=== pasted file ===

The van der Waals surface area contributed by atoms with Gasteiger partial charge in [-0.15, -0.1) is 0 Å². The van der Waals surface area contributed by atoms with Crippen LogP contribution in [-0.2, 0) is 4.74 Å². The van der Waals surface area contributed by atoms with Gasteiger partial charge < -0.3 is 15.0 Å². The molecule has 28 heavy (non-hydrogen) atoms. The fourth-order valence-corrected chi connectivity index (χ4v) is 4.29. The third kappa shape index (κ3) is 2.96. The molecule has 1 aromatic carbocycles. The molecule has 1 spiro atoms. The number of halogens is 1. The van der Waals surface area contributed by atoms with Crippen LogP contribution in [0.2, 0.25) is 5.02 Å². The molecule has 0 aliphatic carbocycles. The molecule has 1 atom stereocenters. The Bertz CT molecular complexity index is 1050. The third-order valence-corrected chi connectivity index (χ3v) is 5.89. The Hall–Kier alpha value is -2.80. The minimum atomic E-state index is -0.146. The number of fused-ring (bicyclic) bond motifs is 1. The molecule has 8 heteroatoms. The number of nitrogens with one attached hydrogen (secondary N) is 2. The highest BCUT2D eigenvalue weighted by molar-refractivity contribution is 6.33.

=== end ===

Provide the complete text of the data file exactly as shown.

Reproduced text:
The van der Waals surface area contributed by atoms with Gasteiger partial charge in [-0.15, -0.1) is 0 Å². The van der Waals surface area contributed by atoms with Crippen LogP contribution in [-0.2, 0) is 4.74 Å². The van der Waals surface area contributed by atoms with Gasteiger partial charge < -0.3 is 15.0 Å². The molecule has 28 heavy (non-hydrogen) atoms. The fourth-order valence-corrected chi connectivity index (χ4v) is 4.29. The third kappa shape index (κ3) is 2.96. The molecule has 1 aromatic carbocycles. The molecule has 1 spiro atoms. The number of halogens is 1. The van der Waals surface area contributed by atoms with Crippen LogP contribution in [0.2, 0.25) is 5.02 Å². The molecule has 0 aliphatic carbocycles. The molecule has 1 atom stereocenters. The Bertz CT molecular complexity index is 1050. The third-order valence-corrected chi connectivity index (χ3v) is 5.89. The Hall–Kier alpha value is -2.80. The minimum atomic E-state index is -0.146. The number of fused-ring (bicyclic) bond motifs is 1. The molecule has 8 heteroatoms. The number of nitrogens with one attached hydrogen (secondary N) is 2. The highest BCUT2D eigenvalue weighted by molar-refractivity contribution is 6.33.